Mara Leveritt announces publications of another book delving into criminal activities in Arkansas, “All Quiet at Mena.”

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I’ve read the galleys and I don’t think I spoil things by saying the book doesn’t present a definitive answer to the illicit activities decades ago at the Mena Airport involving the late Barry Seal, the Iran-Contra scandal, a Republican presidential administration, the Clinton gubernatorial administration, the boys on the tracks (a previous Leveritt book topic), Asa Hutchinson and more.

But with documents obtained under FOI and extensive cooperation from IRS and State Police investigators who watched activities at the airport for years, she has contributed a wealth of new information to the sagas. Should Hutchinson actually run for president, we’ll hear even more about Mena than we heard in one of his previous political races. Questions that still intrigue: What he did or didn’t do as U.S. attorney in the early 1980s about allegations of drug and weapon running and, particularly, money laundering in Mena.

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The paperback and e-book will be released in July. (Do I need to mention Leveritt’s long history with the Arkansas Times as founder, writer and senior editor? Just call her our mother superior.)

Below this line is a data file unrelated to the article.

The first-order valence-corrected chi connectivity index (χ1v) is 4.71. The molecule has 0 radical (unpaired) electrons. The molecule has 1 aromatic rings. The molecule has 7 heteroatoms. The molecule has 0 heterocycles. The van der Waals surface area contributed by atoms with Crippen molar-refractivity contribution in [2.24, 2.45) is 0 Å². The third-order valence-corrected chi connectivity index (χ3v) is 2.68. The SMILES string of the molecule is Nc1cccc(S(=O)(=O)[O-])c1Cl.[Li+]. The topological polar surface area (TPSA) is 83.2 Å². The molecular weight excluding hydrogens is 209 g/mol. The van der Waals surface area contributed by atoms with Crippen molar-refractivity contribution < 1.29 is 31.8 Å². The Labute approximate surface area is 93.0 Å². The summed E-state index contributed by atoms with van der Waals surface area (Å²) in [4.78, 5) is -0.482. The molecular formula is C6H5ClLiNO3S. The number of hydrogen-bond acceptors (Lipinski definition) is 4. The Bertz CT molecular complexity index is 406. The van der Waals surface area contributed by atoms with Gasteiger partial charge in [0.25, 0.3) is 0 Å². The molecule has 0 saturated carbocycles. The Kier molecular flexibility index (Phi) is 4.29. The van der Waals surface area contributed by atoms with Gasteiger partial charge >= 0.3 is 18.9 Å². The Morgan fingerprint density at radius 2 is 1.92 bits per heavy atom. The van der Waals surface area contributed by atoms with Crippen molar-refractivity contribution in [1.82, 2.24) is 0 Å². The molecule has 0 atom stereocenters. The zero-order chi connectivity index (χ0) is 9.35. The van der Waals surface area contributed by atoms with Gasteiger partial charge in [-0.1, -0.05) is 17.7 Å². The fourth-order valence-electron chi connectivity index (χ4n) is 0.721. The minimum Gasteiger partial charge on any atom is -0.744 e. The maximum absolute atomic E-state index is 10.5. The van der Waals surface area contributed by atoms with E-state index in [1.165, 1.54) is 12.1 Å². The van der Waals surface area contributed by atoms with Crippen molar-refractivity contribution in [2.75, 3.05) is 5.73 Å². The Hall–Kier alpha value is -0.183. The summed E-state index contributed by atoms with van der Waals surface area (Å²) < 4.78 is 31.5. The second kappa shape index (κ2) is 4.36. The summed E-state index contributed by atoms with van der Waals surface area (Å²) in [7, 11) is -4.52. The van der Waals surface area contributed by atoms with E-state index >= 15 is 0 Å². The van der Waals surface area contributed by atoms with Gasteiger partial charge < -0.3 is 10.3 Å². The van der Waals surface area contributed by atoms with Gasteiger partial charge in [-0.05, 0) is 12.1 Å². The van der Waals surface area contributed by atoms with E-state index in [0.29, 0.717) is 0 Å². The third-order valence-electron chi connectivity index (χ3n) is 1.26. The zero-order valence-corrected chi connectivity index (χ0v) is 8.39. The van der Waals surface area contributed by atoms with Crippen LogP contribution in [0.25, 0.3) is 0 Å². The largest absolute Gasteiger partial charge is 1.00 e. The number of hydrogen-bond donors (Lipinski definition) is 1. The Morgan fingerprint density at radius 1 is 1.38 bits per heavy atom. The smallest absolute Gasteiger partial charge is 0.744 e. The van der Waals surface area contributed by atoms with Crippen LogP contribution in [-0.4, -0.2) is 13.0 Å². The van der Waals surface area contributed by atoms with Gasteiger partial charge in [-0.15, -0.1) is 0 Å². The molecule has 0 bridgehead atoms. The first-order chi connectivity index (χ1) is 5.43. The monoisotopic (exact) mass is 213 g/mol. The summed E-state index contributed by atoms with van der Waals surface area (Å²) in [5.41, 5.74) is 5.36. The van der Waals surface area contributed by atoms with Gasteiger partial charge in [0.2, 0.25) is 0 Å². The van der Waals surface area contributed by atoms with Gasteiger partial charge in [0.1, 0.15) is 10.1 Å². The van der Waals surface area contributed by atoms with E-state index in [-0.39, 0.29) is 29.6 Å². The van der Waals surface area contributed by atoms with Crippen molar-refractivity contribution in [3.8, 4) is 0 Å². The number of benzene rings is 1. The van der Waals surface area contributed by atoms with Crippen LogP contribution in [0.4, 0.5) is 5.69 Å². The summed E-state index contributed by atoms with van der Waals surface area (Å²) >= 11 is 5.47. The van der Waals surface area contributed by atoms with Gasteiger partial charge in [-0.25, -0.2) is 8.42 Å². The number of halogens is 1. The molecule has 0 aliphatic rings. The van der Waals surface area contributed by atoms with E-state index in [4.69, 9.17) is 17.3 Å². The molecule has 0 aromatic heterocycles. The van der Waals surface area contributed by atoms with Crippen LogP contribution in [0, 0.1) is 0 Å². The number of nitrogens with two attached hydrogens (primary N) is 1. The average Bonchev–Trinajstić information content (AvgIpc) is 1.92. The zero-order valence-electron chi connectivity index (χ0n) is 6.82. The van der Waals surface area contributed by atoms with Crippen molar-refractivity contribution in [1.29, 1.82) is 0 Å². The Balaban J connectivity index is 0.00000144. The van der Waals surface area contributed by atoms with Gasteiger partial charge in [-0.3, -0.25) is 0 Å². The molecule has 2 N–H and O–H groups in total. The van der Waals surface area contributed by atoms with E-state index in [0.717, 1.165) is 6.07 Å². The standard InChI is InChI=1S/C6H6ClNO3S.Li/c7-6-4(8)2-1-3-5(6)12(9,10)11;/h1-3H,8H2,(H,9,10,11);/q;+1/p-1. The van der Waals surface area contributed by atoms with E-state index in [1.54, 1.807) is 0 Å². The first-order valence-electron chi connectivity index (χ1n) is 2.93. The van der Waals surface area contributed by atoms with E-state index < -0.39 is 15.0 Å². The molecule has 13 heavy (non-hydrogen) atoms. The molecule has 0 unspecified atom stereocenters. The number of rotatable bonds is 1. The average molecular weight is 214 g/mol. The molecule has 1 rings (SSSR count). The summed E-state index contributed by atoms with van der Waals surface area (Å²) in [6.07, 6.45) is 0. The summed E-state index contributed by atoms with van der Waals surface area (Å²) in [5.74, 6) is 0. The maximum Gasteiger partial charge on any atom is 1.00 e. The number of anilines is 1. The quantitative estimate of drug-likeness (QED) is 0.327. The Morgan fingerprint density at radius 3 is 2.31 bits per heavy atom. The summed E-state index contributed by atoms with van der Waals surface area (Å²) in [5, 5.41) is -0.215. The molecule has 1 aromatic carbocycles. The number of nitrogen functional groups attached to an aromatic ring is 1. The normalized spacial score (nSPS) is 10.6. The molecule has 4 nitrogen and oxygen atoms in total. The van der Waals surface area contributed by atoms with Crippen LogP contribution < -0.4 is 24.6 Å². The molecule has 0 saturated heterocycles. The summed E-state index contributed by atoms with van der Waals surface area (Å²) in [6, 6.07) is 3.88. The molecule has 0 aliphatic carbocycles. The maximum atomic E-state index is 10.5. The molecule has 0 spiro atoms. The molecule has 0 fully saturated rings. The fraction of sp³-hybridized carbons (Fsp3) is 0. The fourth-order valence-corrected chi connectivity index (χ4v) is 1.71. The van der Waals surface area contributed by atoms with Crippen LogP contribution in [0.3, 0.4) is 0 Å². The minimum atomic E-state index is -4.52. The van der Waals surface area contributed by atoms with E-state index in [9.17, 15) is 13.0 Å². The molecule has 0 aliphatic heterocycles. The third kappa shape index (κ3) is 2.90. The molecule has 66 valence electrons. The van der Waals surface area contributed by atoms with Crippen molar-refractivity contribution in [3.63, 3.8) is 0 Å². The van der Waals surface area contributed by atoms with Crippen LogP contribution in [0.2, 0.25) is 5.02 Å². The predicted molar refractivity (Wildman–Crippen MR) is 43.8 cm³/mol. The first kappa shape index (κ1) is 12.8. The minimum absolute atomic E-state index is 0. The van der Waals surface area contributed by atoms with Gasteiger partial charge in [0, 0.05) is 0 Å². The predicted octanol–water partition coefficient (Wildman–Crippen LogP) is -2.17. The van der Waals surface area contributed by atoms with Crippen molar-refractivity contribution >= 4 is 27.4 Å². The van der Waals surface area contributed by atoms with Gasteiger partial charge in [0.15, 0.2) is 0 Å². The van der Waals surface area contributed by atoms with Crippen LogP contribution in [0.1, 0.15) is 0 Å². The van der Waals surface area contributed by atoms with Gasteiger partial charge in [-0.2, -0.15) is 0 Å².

The news release on the book:

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Barry Seal, the infamous cocaine smuggler, once called laundering money—in
“sums of up to $10 million to $20 million at a time”—an “integral part” of his
organization. When Seal moved his aircraft to tiny Mena, Arkansas, police
launched one of the first drug-related money laundering investigations in the
country. Everyone who worked with Seal was at risk.
By now, most Americans have heard of Seal. But the money investigation
surrounding him was never heard from again.
Although Seal became one of the most valuable informants in DEA history, his
deal with the government did not protect members of his organization. His
associates at Mena were still under investigation when assassins silenced Seal
forever.
Since that controversial murder, Seal has been portrayed in media as a
swaggering smuggler-turned-informant who happened to have performed at least
one odd job for the White House. But darker aspects of his career, like what
unfolded in Arkansas, have evaded scrutiny. Until now.
Mara Leveritt has written about other troubling cases: unsolved murders of
teenagers in The Boys on the Tracks and allegedly satanic killings in Devil’s Knot. In
this, her most personal book, she recounts the strange fates that befell a series of
investigations at Mena, ultimately, including her own.

SIMPLE BUT DEADLY: A news account in 1983 about Barry Seal.